Abolitionist Catto was Black baseball pioneer

November 2nd, 2020

A 12-foot bronze statue of a single African American man stands just south of Philadelphia’s City Hall; the first of its kind in the city’s history. Erected in 2017, it was commissioned as a memorial to Octavius Valentine Catto -- a civil rights activist, educator, abolitionist and baseball pioneer.

Born a free man in February 1839 in Charleston, S.C., Catto was raised in Philadelphia. He graduated from the Institute for Colored Youth, which later became the country’s first historically Black college, Cheyney University. Though he traveled to Washington, D.C., for postgraduate studies, Catto returned to the Institute a year later and was hired as a teacher.

Before moving to Pennsylvania, Catto’s family lived in Baltimore, where his father William, an ordained Presbyterian minister, had planned to leave for Liberia as a missionary. It was discovered that William Catto had written a letter that the Charleston Presbytery believed to explain his intent to “excite discontent and insurrection among the slaves,” and the family fled north to avoid William being arrested. William had earned his freedom by becoming a minister, and Octavius learned the foundation of his abolition activism from his father.

During the Civil War, Catto was a major in the Pennsylvania National Guard. Serving on a committee that recruited soldiers for the Union Army, he joined Frederick Douglass and other Black leaders in the fight for emancipation and the abolition of slavery.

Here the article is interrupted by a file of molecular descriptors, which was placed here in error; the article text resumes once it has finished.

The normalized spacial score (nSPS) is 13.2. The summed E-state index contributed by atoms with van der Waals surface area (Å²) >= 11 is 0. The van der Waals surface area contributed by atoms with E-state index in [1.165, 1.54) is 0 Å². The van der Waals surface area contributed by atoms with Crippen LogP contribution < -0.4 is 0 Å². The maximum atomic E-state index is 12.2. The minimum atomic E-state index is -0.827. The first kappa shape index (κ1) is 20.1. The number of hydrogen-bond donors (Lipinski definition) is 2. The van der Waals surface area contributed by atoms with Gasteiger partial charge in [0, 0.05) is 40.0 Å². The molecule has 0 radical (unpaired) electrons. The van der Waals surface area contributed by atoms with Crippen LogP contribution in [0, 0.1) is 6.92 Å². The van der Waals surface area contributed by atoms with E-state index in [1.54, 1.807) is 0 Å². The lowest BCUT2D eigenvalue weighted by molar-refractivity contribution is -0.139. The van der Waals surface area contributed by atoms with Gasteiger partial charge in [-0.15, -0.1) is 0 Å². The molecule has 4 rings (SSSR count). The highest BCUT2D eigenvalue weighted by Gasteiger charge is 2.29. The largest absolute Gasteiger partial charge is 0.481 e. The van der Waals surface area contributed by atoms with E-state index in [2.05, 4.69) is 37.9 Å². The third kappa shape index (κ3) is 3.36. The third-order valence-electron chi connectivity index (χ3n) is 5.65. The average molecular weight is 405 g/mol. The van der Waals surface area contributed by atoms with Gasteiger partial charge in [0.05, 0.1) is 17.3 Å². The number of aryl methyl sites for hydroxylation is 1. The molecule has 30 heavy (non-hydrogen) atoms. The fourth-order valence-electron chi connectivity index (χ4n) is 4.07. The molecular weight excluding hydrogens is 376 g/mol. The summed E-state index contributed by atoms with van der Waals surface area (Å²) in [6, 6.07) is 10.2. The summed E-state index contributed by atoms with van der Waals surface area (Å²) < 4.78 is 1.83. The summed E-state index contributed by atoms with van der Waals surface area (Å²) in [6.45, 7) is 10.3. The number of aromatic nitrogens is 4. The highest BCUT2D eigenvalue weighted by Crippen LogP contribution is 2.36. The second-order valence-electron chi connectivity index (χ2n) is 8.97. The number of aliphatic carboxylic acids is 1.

Along with Jacob C. White, Jr., also an educator and activist, Catto founded the Pythian Base Ball club of Philadelphia in 1865. The Pythians were primarily composed of middle-class professionals from the Washington, D.C., Philadelphia and New York areas. As captain and star fielder for the team, Catto’s enthusiasm for baseball and his desire for equal rights intersected. The Pythians were an extremely talented and capable baseball team among Black ball clubs, and they wanted equal consideration from white clubs.

Catto used baseball to accomplish more than wealth; he believed Black credibility and acceptance could be promoted by competing against white teams on a baseball diamond. Baseball’s growing popularity helped drive his civil rights efforts. It was sport as activism and activism as sport. In 1869, the Pythians issued a challenge to every white team in Philadelphia: play us. Their challenge was accepted, and they made history when they played the first documented game of interracial baseball against the Olympics, Philadelphia’s oldest white baseball club.

Though the Philadelphia Olympics routed the Pythians, 44-23, Catto's club showed themselves to be worthy competitors for white clubs, and they went on to play white teams, both locally and regionally. Hoping to schedule more games with official recognition, the Pythians applied for membership in the Pennsylvania State Association of Base Ball Players, a subsidiary of the National Association, at their convention in Harrisburg, Pa., in October 1867. A white team had even agreed to sponsor their application.